You’re standing in the river staring at the water with a bag full of tips you bought at your fly shop, but now which one to use? Would you be surprised to hear your tip impacts more than just the presentation of your fly? Let’s break down what the technical stuff means and what a particular tip can do for you and against you. Learn these basics and you’ll not only be a better angler, but a popular guest at the next fly shop happy hour.
First, what are Tips?
Basically, tips are sections of fly lines that are looped on the front of Skagit heads to control the depth of your swung fly presentation from the surface to the bottom of the river water column. Tips generally have no taper or just a slight front taper and come in a wide selection ranging from floating to 10” per second sink T – 17 and everything in between. Typical tips span from 8’ to 15’. You can purchase tips at your fly shop ready to use with factory welded loops at each end or if you are a do-it yourselfer, you can get tip material without loops, allowing you to create custom lengths.
One of the most confused issues around tips for swung fly anglers is how they fit within a Skagit system. With a Skagit system you always need to have a tip or sinking leader on the front of your Skagit head to complete the system. A Skagit system will not work with just a standard mono leader to the end. So, tips are an important tool to understand for swung fly around the Great Lakes.
On to the technical stuff
There are many brands of tips, but two of the most popular tip types used are Scientific Anglers TC Tips and Rio MOW Tips. Each work equally well when it comes down to fishing, however there are a few differences when it comes down to rod load and casting. Did we just say rod load and casting? Yes, more on that shortly.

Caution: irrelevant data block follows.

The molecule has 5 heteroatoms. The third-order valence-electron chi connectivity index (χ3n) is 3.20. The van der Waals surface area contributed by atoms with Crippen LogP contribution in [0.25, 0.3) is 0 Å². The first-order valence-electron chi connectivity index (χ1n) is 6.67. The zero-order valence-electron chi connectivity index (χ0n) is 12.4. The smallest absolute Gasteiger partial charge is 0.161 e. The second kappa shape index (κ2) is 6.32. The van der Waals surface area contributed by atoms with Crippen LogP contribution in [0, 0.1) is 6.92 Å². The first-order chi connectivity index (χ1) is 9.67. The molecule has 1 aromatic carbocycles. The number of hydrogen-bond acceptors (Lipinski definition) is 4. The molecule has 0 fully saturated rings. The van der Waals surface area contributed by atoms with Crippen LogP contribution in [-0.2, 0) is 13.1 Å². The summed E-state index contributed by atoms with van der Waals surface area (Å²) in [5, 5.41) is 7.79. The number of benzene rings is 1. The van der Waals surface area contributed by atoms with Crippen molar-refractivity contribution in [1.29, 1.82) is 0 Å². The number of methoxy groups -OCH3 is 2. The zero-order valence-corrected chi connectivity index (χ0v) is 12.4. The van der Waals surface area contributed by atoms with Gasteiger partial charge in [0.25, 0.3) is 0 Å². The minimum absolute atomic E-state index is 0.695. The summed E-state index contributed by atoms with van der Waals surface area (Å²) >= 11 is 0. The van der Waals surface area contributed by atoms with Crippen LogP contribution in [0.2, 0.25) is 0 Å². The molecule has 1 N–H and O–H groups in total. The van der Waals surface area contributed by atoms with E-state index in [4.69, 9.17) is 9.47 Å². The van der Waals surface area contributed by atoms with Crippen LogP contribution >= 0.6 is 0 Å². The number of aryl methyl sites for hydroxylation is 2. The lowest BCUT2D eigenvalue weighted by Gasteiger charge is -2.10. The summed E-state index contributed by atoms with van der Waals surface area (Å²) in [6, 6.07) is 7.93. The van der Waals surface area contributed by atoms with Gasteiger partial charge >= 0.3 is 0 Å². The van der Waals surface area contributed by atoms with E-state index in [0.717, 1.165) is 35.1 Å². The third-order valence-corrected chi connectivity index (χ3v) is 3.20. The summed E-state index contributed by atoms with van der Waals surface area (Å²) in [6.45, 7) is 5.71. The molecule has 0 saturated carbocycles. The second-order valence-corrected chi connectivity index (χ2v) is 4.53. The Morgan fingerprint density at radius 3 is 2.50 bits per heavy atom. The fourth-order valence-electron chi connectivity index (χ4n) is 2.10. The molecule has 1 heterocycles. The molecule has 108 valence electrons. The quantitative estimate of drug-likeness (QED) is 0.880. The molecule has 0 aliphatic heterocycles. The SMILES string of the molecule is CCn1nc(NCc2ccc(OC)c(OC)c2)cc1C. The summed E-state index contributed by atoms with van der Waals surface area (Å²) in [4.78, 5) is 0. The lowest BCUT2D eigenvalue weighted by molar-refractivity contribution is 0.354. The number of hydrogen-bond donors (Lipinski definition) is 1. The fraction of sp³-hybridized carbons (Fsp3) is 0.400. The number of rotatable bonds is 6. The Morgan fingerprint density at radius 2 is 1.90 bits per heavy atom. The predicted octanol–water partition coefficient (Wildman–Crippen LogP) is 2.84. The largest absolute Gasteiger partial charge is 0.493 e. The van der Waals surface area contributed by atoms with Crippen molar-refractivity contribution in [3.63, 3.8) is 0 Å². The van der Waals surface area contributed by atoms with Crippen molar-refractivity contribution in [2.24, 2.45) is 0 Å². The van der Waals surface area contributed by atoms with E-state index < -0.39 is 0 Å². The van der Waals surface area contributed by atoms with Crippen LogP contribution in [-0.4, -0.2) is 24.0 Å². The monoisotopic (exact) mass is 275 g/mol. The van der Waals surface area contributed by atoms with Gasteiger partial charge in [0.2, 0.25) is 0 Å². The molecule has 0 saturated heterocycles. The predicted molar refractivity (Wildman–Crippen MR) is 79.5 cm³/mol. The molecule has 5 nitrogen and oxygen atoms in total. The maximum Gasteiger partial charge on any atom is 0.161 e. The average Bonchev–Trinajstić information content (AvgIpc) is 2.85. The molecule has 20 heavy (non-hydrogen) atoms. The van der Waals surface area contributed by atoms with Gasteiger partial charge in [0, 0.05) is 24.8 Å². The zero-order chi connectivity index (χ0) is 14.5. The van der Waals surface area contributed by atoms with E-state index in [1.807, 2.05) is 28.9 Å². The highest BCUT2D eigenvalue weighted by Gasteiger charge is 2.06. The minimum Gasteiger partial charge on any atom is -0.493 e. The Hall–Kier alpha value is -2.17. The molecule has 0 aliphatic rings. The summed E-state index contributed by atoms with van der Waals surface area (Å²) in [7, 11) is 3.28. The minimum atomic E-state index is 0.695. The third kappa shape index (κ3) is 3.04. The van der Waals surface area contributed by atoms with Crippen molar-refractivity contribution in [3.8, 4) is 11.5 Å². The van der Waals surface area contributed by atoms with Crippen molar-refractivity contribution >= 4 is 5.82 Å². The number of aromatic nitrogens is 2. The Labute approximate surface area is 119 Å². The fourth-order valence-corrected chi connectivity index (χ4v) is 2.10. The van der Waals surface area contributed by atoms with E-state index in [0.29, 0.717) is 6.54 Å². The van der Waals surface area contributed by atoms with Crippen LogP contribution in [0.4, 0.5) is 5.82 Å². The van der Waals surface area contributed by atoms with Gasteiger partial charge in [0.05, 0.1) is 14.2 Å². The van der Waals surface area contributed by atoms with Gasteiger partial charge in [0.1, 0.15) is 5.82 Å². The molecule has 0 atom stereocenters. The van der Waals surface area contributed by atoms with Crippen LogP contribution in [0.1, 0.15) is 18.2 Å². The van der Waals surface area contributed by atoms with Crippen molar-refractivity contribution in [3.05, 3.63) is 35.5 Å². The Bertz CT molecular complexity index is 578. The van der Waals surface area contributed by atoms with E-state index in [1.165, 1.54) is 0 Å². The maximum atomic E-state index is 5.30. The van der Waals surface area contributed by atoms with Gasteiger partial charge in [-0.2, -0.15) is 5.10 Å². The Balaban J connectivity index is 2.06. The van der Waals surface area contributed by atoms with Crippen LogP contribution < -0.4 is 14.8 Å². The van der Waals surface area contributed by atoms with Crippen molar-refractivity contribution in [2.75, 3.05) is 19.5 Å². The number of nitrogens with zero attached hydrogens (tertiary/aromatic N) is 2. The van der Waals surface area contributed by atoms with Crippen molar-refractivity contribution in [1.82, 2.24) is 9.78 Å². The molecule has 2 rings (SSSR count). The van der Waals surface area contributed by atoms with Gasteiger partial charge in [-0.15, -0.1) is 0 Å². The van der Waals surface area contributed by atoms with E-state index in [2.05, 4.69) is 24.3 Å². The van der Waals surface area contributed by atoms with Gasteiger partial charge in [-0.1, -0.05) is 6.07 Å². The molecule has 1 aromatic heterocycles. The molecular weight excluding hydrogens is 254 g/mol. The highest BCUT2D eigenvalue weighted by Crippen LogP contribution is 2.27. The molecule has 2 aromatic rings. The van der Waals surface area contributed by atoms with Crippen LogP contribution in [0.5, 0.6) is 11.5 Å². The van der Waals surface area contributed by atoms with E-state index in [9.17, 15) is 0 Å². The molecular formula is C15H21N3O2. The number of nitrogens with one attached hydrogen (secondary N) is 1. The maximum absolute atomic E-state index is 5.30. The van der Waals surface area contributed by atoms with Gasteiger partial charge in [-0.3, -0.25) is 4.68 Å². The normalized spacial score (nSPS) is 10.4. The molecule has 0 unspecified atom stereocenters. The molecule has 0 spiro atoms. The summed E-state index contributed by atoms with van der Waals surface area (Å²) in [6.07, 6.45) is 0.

The most important thing to understand with tips is sink ability. Around your fly shop you may hear the terms “sink rate” or “sink” when tips are being talked about. One of the challenges we face is each brand can have different methods of communicating about sink ability for their products, like color code systems and product names. To make it simple, look on the packages for something like this; T- xx. The T stands for tungsten and the number after is the weight grains per foot. For the angler, regardless of brand this is the information we need to start dialing in what we want to use.
Guides & Recommendations
When matching tips to Skagit heads it’s all about the payload. Is the grain weight of the head enough to carry the grain weight of the tip easily? A properly matched tip will provide a balanced Skagit system with an optimal load \ appropriate sink ability ratio.
Below is a chart with a basic guideline of ratios that will match tips and heads, so casting is not so difficult for the average Great Lakes fly angler.
Use Commercial Tips or Make Custom?
For me, personally there are some instances where I make up my own tips from T type material, but my go to are Scientific Anglers TC tips. I find the benefits are the system is a uniform grain weight for the tips across the board. Making each tip weight the same across the board from float through sink 7 makes it easier to transition between tips and maintain consistent casts. They are also textured, so it makes breaking the water tension on the beginning lift portion of the cast easier. The sink rate is based on inches per second.